Some important changes when you turn 18 - preparing for adulthood

This section includes information on:

Paying for your care and support

Notes, coins and calculator with a finger inputting numbers.

When we know what support you would like to receive, we will work out how much this will cost, and whether you need to pay for some of the support through your own funds or benefits, and what we will help to fund from Adult Social Care. To work this out we will ask you for some information about money you receive and things you spend your money on. This is called a Financial Assessment. This will work out if you need to make a financial contribution towards your care.

For more information, please read about Paying for Care or find out about financial help available.

It is important to get the right information on the benefits you may be entitled to when you turn 18.

Continuing healthcare

NHS logo

The NHS will give you ongoing support if you need it.

If you are known to Children's Social Services, they will complete a Continuing Health Checklist, when you turn 16, to see if you qualify for NHS support when you are an adult. This checklist will look to see if you need help because you may have a lot of difficulty with things like:

  • breathing
  • seizures
  • eating and drinking
  • taking medicines
  • moving about
  • memory and thinking.

As part of your Adult Social Care Assessment, the Transition Team will review this referral at 18.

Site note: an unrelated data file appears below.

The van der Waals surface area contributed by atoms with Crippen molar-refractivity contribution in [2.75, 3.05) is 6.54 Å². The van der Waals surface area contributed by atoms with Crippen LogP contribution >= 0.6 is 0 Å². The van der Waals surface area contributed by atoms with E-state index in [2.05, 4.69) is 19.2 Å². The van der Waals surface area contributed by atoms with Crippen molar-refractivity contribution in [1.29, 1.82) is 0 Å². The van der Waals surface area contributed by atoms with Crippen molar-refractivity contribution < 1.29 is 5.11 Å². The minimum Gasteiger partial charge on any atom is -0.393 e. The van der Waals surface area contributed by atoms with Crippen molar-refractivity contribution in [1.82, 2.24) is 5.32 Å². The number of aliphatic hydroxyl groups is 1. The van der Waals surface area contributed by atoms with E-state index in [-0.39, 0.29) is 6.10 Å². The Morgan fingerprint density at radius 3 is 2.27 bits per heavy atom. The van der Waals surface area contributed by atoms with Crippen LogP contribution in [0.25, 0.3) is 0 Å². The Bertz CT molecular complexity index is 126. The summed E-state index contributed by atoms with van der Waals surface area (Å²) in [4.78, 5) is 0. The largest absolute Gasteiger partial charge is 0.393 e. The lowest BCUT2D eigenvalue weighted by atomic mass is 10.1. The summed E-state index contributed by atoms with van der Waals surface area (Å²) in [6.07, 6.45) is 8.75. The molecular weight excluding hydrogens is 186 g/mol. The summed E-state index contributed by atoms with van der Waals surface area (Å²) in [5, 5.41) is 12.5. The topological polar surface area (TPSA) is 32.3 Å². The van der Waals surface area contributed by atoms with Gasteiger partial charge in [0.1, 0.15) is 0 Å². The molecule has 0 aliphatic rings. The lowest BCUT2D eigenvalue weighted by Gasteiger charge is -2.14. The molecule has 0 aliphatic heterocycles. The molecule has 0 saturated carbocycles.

Find out more about Continuing healthcare.

Housing and independent Living

A woman in a mobility scooter pointing to a house, next to a picture of flats.

It is important that people with disabilities have the right to choose where they want to live. We know that moving to their own home is a really big decision for young people, and those that care for them. It can be exciting, but also worrying!

The Transition Team want you to feel supported when the time is right for you to explore this option. We will work in partnership with you, those who care for you and our partners (such as local borough council housing service) to find suitable care, support, and accommodation.

Further information about your housing options can be found on our pages about living your life independently.

Changes to finances and benefits

A booklet with 'benefits' written on it, with a magnifying glass on top

As the parent of a disabled young person you may be receiving benefits and tax credits to help you pay for their needs. Exactly when you cease to claim benefits and tax credits as a parent depends on both your child's age, on any educational course they are following and on whether they are regarded as independent, as well as your other family circumstances. You may continue to claim some benefits and tax credits but they may have to be recalculated when your family circumstances change.

Their benefits will be taken into account when providing funded support for your young adult, and for them to pay for their own costs towards care and living expenses.

  • Surrey County Council has information to help you support someone to manage their finances.
  • SOLLA helps people and their families in finding trusted accredited financial advisers who understand financial needs in later life.
  • The Surrey Local Offer provides information for children and young people with special educational needs and disabilities (SEND) and their parents or carers.

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